“He didn’t go out on the course with us, but he came and spoke to us,” Jay recalled. “He said Paul Petzoldt would say he was an environmentalist because he threw his billy can (an old coffee tin) in the woods where no one could see it.”
NOLS founder Paul Petzoldt talked to the course.
“He was a big, white-haired man with a tan cowboy hat. He talked to us about his climbing experience. He looked old to me, but I guess when I was 25 everyone looked old,” Jay noted. Petzoldt was 66 at the time.
“Haven Holsapple was our caving instructor. Haven carried a battery operated razor and would shave every morning. He was a real clean cut guy.”
The caving section was in Natural Trap. They rappelled from a pickup truck; getting back up wasn’t easy.
“I [had] the darnedest time getting out of there because I had never used ascenders,” Jay recalled. “You had the tendency that you wanted to pull yourself up the rope but that wouldn’t work. It was very slow [and] you were hanging in mid-air for a long time.”
Then there was George Hunker.
“We went to Yellowstone and learned to fly fish. I whipped my line back and the hook caught on my eyebrow. [Instructor George Hunker] took it right out. He was really nice; a long-working, popular instructor.”
Susan Margolis, Jay’s sister, was also a student on the semester.
“Susan was the most skilled rider on the course. The horses were amazing. We went up and down these … really rocky and incredibly steep [canyons]. At night, we would put hobbles on the horses’ feet and put cowbells [around their necks]. So we listened to cowbells all night. The things wouldn’t stop going,” Jay recalled.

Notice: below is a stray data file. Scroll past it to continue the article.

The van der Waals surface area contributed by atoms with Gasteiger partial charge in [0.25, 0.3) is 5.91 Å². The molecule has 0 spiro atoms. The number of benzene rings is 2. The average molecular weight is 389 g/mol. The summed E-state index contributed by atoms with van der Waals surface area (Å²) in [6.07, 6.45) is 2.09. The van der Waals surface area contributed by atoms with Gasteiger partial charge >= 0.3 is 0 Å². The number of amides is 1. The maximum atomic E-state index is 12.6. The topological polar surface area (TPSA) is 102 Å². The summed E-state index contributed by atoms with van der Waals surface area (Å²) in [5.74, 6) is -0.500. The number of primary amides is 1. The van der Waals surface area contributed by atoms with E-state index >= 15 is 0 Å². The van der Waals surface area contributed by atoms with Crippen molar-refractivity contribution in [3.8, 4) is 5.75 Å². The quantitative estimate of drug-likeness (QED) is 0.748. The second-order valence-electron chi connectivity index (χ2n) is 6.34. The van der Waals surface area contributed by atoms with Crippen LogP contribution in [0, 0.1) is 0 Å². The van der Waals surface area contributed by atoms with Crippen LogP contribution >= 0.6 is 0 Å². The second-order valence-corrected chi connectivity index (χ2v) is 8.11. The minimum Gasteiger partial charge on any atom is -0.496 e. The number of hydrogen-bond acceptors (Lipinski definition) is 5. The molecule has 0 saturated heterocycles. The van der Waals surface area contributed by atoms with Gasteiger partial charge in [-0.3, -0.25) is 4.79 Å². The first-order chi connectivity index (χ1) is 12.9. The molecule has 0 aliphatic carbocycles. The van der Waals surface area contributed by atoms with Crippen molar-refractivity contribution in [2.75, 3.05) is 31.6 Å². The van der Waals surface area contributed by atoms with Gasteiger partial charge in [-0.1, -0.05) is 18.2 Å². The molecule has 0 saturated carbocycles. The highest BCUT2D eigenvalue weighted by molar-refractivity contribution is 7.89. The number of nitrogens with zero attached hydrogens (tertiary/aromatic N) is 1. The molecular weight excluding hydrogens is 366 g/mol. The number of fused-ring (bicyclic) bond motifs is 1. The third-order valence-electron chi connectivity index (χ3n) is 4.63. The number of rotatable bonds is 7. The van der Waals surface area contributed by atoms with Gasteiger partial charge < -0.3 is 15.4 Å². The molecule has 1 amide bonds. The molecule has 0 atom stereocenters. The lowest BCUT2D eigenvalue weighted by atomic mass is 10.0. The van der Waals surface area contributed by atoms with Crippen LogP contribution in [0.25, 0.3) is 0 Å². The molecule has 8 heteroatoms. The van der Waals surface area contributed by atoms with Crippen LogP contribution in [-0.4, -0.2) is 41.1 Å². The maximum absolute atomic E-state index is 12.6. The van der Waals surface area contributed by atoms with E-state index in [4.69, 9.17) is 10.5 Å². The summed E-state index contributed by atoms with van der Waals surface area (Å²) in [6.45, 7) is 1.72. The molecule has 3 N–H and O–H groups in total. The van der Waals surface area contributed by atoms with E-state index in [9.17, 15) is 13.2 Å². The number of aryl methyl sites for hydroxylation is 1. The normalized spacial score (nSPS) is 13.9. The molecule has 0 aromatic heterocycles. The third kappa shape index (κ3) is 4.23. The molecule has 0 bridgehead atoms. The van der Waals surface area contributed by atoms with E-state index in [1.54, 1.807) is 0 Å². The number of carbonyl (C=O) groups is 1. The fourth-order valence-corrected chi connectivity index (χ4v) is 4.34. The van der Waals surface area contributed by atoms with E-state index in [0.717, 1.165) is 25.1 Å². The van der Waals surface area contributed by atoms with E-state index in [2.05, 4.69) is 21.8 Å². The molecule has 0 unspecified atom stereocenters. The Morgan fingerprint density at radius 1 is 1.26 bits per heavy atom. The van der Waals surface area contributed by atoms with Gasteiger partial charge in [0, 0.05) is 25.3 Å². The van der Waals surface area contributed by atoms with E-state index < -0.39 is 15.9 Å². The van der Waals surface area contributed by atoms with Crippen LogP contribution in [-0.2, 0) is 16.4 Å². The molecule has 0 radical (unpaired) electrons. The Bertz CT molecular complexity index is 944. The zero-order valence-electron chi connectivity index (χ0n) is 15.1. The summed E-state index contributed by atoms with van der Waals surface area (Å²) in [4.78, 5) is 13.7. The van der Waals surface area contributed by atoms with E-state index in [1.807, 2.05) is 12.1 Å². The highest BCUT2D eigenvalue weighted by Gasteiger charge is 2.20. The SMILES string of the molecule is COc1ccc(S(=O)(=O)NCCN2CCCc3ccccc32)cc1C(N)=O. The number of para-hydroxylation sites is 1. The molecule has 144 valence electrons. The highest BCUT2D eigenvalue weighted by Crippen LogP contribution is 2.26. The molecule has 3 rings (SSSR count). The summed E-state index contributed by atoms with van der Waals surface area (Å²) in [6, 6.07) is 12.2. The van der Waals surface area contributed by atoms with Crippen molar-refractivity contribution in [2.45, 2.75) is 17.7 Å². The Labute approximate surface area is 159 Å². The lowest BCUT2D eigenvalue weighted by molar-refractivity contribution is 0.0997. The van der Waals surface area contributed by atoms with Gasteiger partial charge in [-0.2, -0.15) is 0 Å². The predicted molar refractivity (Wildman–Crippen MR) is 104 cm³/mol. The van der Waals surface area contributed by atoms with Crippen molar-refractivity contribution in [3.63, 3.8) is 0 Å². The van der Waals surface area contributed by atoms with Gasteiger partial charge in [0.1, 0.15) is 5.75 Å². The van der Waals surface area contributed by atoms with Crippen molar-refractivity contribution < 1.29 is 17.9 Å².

The course went boating with Tim Schell on Lake Powell. Jay remembers him as “a remarkable guy,” because he had had polio. His lower body was affected but his upper body was very strong.
Instructor Carolyn Gillette carried ice skates with her on the winter course. “She shoveled off part of one of the lakes and went ice skating out there in the backcountry in the Absarokas. That was something—an unforgettable memory.”
The winter course only flycamped and never made snow shelters, according to Jay. They were out for 15 nights and had temperatures as low as -20 degrees Fahrenheit. Jay reflected that, “on the nights it didn’t get [that cold], it would snow a foot and a half.” He recalls frequently getting up to shovel out the tent.
“We skied on long and wide wooden Army skis with bear trap cable bindings. [One day], we went up and over a pass late in the afternoon. We had 65-pound packs on. I was a fairly experienced skier, but I got about halfway down and fell down. [The section] was challenging.”
The course gear was quite different than it is today. Jay recalled, “The lumberyard was where we used to get all our rations and gear. I just remember all these ladies sitting at sewing machines and making goods to be used for the courses—sleeping bags and parkas.”
“I brought an old pair of dress slacks that were 100-percent wool. I wore them every day. Every student had to bring two old wool sweaters to the course and the seamstresses made them into one long wool sweater.
“Everyone was issued a billy can. We would gather our cooking water with it. [Occasionally], we cooked on fires with billy cans.”
When asked about what he ate on his course, Jay responded, “I can’t really remember anything other than ‘mac and cheese.’ I’m sure the students at NOLS now are living large compared to what we had.”
Stay tuned for Part Two coming soon!
By Jim Margolis, NOLS Field Instructor and Rocky Mountain Program Supervisor